Zoe’s apatite steadily increased, however, the following Thursday, just 6 days after leaving the second veterinary hospital, the refusal to eat returned. I immediately took her back to the first veterinary hospital that performed the initial examination, and they repeated the ultrasound and another full blood work analysis to see if the previous diagnosis had worsened. The good news was that the pancreas and stomach lining were back to normal, but the stomach motility had seemingly decreased. That same night I was able to take her back home, even though her apatite hadn’t returned during her stay at the hospital. They gave me medicine to increase the motility and special veterinary a/d food to hopefully stimulate her appetite. The blood work took 24 hours for the results so we had to wait until the next day to see if the condition was more serious than anticipated. At home that evening Zoe ate a little, but nothing impressive, and the next day was worse than the previous one. She wasn’t eating at all and was lethargically staying in one place. I frantically called our family vet who dropped off an appetite stimulus medication. By late afternoon the blood work had returned indicating that everything was in order, and there was clinically nothing more to be done to explain the lack of appetite and lethargy.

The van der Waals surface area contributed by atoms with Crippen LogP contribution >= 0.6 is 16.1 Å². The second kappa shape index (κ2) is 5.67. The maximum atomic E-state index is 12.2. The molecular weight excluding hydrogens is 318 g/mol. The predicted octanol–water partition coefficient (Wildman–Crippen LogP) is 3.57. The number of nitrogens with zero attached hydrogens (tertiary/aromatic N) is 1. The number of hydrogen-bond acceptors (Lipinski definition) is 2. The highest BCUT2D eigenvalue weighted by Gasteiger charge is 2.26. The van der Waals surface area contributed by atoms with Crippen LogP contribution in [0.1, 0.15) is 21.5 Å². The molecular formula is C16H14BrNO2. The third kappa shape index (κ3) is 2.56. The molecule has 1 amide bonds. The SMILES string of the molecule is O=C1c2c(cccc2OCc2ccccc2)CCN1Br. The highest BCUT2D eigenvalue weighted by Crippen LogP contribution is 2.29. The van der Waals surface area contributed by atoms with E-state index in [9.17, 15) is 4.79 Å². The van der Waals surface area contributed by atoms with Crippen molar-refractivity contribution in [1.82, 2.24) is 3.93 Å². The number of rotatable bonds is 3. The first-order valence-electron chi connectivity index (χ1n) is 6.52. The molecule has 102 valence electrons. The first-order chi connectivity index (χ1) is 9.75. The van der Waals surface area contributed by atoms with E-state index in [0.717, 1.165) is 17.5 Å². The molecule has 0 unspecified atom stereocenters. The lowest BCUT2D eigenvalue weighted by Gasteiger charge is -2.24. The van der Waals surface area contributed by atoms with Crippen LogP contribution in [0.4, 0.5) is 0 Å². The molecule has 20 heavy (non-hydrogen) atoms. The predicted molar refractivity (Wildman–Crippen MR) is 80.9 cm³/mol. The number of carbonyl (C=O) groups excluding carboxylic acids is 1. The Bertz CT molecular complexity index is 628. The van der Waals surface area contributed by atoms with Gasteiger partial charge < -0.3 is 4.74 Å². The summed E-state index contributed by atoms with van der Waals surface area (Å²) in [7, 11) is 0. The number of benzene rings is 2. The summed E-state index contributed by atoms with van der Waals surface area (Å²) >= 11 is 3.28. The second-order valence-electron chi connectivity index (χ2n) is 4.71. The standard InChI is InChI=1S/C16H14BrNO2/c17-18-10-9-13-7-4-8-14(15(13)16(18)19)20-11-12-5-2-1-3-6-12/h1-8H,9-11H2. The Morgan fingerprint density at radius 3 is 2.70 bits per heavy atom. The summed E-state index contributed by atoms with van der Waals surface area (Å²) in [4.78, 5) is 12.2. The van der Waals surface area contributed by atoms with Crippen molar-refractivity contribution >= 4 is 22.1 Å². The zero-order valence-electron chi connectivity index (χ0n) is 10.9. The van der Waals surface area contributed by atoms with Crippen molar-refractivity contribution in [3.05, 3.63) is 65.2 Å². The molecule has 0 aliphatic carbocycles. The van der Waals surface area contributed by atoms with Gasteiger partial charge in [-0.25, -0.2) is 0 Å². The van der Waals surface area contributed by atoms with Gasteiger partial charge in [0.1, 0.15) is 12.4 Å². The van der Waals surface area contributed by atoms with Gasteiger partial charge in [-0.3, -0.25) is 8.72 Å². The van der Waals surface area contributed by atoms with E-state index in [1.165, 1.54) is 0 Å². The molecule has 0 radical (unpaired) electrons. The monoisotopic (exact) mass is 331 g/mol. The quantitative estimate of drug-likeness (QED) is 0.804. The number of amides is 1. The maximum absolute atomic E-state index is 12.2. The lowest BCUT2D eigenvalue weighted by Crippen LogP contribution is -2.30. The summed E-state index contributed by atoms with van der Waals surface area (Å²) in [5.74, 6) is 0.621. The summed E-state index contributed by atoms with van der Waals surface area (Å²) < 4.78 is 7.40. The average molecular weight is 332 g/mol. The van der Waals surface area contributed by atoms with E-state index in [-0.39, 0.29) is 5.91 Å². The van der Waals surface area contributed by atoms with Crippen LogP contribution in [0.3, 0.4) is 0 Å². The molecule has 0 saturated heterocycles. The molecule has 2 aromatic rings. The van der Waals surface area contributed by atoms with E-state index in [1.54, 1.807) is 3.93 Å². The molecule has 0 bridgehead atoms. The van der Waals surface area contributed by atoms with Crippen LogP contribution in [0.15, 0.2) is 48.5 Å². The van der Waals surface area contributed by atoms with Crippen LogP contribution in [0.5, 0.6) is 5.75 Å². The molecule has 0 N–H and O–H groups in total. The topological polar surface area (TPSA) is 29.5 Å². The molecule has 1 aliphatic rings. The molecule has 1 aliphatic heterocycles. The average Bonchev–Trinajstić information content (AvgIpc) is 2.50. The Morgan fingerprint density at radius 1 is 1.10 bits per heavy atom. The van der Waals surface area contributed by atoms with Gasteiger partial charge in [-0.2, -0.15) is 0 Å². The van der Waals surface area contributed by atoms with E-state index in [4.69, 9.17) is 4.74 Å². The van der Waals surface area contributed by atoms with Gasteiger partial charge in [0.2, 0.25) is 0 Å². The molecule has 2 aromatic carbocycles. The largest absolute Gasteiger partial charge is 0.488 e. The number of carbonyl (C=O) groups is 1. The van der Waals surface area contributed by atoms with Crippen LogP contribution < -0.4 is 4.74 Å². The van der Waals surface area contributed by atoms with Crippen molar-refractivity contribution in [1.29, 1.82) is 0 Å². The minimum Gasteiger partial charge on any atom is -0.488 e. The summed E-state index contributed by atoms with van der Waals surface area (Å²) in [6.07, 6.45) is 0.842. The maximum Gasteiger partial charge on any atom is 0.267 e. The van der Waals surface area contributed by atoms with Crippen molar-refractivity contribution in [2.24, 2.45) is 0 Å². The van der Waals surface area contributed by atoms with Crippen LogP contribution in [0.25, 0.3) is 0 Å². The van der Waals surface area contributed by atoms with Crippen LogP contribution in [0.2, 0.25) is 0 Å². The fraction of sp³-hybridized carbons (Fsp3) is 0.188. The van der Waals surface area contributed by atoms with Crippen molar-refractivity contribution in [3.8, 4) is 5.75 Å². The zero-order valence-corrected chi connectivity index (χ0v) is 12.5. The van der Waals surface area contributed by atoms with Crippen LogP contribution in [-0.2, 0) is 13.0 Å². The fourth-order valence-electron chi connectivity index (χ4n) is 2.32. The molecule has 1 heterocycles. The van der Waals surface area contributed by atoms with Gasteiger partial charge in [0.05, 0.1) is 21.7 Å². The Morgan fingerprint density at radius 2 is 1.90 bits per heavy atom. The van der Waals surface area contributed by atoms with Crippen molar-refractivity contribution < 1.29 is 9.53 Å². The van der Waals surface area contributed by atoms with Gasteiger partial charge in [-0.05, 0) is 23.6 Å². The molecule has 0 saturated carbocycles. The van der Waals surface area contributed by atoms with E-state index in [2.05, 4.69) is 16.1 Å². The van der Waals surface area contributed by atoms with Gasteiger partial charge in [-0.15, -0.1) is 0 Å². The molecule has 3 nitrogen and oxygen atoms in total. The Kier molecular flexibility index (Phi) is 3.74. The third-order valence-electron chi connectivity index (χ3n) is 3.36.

Continue reading on Zoe’s Couch


Mountain-Moving Volunteers Raise their Voices, Demand Change for Pancreatic Cancer

Previous article

It's Not Impossible to See True Progress in Pancreatic Cancer

Next article

You may also like


Leave a reply

Your email address will not be published. Required fields are marked *

More in pancreatitis